This report is limited to retrospective data from 222 MC service delivery sites over an 18-month period and prospective T&M data from 246 procedures. While these are sufficient to document unit costs and their variations, they are insufficient to support a robust multivariate analytic approach that might more definitively identifies the correlates of efficiency. Further, NRHS costing data for outreach and mobile services were unavailable in a disaggregated form, making only rough comparisons between the NRHS and APHIA approaches for outreach and mobile service delivery modes possible. The results might be quite different if mobile and outreach modes were separated for the NRHS approach. The T&M data were limited to a two-month period, and it is possible that seasonal variations in caseload or other factors captured by longer data collection period could affect the estimates of incremental per-case costs. The unit costs we reported are associated with the caseload shown in Figure 5. Since HIV intervention programs display economies of scale [21–23], if demand declines, unit costs could rise. This could occur if, for example, the most willing clients having already been served, and more money is needed for outreach to maintain the caseload size. Finally, we did not have data on the incidence of adverse events, though the cost of treating adverse events is implicitly captured in the personnel time and cost calculations.
The observed unit costs for adult MC programs in Nyanza, while likely to be similar in other provinces in Kenya, must also be considered in the context of far wider unit cost variation observed previously in the region. In particular the reported personnel costs are most relevant to other countries in which there is a clinical officer cadre. Personnel costs will be different in countries in which medical officers are required to be part of MC surgery. Moreover, MC programs using techniques other than the forceps-guided method may have different unit costs. The findings of this study, while not directly generalizable to other countries where MC programs are being implemented, offer insights into expected efficiencies and cost-effectiveness where similar types of program approaches and service delivery modes are being implemented.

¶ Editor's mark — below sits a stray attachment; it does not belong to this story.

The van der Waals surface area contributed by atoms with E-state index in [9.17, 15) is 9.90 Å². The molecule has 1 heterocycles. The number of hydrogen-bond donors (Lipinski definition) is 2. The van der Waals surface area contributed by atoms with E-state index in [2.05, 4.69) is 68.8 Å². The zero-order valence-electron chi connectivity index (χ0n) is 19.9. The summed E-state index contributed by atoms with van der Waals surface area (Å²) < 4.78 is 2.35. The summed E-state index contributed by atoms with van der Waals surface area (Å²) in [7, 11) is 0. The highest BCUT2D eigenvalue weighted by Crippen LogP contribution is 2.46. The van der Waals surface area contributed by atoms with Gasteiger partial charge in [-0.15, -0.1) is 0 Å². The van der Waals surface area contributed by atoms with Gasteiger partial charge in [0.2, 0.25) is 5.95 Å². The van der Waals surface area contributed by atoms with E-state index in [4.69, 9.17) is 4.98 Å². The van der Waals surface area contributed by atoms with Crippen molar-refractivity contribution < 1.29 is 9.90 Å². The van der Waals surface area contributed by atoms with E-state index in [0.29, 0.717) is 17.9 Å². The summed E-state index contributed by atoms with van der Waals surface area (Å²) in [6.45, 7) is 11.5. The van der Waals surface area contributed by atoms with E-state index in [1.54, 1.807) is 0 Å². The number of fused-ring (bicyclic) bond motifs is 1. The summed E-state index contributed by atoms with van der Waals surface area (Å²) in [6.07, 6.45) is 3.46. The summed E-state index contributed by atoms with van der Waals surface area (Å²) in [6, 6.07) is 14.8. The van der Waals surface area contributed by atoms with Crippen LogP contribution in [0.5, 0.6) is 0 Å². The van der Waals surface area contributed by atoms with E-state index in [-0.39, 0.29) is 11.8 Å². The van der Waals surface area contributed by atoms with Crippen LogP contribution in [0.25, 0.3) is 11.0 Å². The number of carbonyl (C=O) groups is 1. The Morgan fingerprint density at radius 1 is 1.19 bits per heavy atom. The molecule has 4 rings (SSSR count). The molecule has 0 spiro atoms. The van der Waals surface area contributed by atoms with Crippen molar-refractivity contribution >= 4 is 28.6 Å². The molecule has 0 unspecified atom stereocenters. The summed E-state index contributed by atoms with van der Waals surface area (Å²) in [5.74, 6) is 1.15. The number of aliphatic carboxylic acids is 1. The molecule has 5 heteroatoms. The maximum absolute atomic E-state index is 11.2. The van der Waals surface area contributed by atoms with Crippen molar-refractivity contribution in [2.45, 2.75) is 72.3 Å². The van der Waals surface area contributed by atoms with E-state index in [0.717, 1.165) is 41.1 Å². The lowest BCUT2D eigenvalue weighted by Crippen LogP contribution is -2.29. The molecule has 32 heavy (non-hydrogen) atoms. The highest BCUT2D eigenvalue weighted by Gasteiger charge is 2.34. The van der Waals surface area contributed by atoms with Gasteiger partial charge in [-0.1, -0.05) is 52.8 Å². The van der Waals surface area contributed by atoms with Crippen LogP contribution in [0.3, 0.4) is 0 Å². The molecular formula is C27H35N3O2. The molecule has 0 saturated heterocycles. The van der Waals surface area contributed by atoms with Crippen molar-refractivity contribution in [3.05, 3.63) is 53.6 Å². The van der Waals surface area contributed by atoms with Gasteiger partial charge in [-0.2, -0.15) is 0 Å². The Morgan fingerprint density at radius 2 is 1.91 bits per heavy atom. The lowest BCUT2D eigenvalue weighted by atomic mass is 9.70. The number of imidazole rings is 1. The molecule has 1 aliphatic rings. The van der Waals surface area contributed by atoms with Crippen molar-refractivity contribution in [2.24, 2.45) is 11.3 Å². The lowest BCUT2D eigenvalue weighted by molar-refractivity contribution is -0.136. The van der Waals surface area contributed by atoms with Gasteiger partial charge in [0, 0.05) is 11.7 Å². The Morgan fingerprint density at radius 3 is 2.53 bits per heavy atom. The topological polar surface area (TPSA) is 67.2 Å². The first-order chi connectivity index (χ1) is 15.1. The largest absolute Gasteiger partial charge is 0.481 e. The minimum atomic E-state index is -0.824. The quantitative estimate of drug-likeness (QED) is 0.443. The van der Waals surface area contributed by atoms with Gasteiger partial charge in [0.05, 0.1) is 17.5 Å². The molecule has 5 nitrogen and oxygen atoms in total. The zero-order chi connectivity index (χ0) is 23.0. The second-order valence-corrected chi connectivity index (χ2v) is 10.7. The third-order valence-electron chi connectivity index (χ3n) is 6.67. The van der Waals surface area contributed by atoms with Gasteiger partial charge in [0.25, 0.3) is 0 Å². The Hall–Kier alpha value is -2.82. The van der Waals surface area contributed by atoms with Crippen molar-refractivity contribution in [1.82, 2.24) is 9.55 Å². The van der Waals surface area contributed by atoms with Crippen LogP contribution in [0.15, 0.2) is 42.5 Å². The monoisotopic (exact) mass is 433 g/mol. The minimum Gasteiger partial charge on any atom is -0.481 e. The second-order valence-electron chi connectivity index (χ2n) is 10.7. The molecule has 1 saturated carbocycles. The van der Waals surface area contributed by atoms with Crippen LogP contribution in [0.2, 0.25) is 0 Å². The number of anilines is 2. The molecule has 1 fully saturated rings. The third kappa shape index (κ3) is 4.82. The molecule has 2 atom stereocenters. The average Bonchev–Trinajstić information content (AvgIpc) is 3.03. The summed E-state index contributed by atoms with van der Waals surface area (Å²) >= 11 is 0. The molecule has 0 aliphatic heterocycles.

This study provides substantial evidence of similar efficiency for the various approaches of the Government of Kenya’s scale-up of its national adult MC program in Nyanza Province. Differences in unit cost between APHIA II and NRHS are modest, not consistently in the same direction, and to a large extent explained by differences in compensation levels. Thus, the observed differences in cost do not suggest that one approach is inherently more efficient than the other. The MC unit costs correspond to an estimated cost per HIV infection averted of $117 to $185, far less than the estimated $12,000 lifetime cost of treating HIV disease assuming $772 per person-year  for 22 years of treatment .
This publication was prepared under a subagreement funded by FHI under Grant No.47394, funded by the Bill & Melinda Gates Foundation. The content of this publication does not necessarily reflect the views, analysis, or policies of FHI or the Bill & Melinda Gates Foundation, nor does any mention of trade names, commercial products, or organizations imply endorsement by FHI or the Bill & Melinda Gates Foundation. We wish to thank Emma Llewellyn, Director - Male Circumcision Project